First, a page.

In the first in a new occasional series of articles, Peter Ranscombe flicks through the pages of his notebook to share some of his vinous highlights from the past month.
GETTING to meet winemakers and to sample their wares at tastings is a real privilege, whether in Scotland or London or out in the vineyards.
Often, there will be wines that don’t pair with the dishes that chefs have selected for the Wine to Dine column in the main Scottish Field printed magazine and which don’t slot neatly into the topics for The Grape & The Grain drinks blog.
And so, I’m delighted to introduce a new feature on this blog, in which I’ll open my notebook and share details of some of the wines I’ve particularly enjoyed over the past month or so.
Le Soula Rouge, 2003, £20.99 (Raeburn Fine Wines)
Tucked down in Roussillon in the South-West of France, Le Soula is an organic and biodynamic vineyard run by Mark Walford and Wendy Paille. Walford recently held a tasting of his new vintages and some of his older bottles, including the 2003 Rouge, which really caught my attention. A blend of 50% grenache and 50% cabernet sauvignon, its tannins had softened but there was still a lip-smacking hit of fresh acidity, a characteristic that defines Le Soula’s older wines. Ripe blackberry and black cherry flavours were wrapped in sweeter notes of vanilla.
Joseph Mellot Quincy Le Rimonet, 2015, £65.16 for six bottles in-bond (Christopher Keiller)
Nope, not the 1970s American drama series about a medical examiner, but the lesser-known sibling to Sancerre and Pouilly Fumé at the eastern end of France’s Loire valley. This example from Joseph Mellot has intense pear and green apple aromas on the nose and then concentrated orchard fruit flavours on the palate to balance the crisp acidity. A classic Loire white, without any of the acidic austerity.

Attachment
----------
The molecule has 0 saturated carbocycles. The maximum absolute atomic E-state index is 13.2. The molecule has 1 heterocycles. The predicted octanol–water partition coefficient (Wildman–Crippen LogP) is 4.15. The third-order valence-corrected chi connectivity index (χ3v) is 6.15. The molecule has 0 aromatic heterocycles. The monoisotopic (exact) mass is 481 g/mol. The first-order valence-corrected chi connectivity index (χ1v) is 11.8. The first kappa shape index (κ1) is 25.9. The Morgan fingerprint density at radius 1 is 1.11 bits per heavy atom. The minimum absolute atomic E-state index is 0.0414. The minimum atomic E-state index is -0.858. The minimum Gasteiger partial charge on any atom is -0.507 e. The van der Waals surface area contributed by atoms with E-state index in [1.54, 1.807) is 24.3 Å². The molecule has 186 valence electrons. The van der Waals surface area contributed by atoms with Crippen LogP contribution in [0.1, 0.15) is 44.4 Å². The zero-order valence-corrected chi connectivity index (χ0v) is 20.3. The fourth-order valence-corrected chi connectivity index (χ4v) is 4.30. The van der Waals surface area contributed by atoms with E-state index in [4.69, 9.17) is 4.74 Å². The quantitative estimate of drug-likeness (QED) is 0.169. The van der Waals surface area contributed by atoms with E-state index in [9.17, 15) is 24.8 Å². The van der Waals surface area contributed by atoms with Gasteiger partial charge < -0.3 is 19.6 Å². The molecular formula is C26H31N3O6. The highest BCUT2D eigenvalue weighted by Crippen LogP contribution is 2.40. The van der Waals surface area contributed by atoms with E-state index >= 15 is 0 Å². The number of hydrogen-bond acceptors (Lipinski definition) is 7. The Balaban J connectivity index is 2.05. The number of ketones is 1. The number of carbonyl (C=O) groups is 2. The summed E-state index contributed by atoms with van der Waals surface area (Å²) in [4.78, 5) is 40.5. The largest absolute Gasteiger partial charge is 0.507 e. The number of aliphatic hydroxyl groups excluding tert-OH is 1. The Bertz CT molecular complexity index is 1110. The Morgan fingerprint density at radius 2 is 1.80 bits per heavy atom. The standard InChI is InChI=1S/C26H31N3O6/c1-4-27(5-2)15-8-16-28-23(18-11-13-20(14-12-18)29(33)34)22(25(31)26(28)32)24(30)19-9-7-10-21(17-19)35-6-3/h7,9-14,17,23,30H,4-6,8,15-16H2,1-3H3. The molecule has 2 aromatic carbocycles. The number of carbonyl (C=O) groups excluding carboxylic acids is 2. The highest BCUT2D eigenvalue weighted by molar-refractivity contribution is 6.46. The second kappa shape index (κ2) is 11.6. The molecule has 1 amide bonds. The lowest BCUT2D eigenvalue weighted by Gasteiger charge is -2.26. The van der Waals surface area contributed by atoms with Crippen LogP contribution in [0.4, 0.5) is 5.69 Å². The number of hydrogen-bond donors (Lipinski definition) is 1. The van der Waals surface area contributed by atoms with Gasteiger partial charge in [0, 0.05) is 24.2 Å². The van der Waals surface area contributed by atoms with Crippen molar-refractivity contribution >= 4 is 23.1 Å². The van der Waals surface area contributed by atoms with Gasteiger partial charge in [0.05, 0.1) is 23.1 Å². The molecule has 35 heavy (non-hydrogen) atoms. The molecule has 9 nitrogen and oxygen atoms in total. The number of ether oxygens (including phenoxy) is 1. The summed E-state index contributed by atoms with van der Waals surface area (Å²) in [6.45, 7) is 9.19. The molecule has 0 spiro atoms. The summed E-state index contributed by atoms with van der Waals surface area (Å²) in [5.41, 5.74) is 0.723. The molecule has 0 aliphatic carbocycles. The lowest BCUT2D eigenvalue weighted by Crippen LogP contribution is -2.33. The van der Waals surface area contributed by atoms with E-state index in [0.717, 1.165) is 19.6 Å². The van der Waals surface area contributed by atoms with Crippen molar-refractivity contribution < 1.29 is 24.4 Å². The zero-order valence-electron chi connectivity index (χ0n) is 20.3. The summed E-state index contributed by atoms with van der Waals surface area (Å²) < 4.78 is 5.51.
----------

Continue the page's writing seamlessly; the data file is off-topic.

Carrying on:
Fruity White, 2017, £5 (Spar)
Under consultant master of wine Philippa Carr, Spar is in the middle of revamping its range of wines, starting with its entry-level bottles. The “Crisp White” and “Fruity White”, both from South Africa, each impressed me, but the “Fruity White” had the edge, with its peachy flavours to balance its fresh acidity. Wines at this price-point are often dull and boring, but this one manages to incorporate a bit of texture too.
Garnacha, 2016, £6 (Spar)
As well as its Spar brand wines, the retailer has also introduced a range of varietal wines with big bold capital letters on their labels. The Garnacha – with its massive G – is just what I’ve been after, a Spanish red that offers ripe and rounded red cherry, raspberry and strawberry aromas and flavours, but without being confected like cough sweets.
Domaine Zind-Humbrecht Zind, 2015, £17.99 (Waitrose Cellar)
I absolutely loved Zind when we tried it over lunch in Alsace earlier this year. It’s sold as a bog-standard “Vin de France” because chardonnay isn’t listed as one of the grapes that can be used to make appellation wine in Alsace. But don’t let the label foot you; this is top-quality wine, with intense green apple and pear flavours balancing the fresh acidity and creamy oak.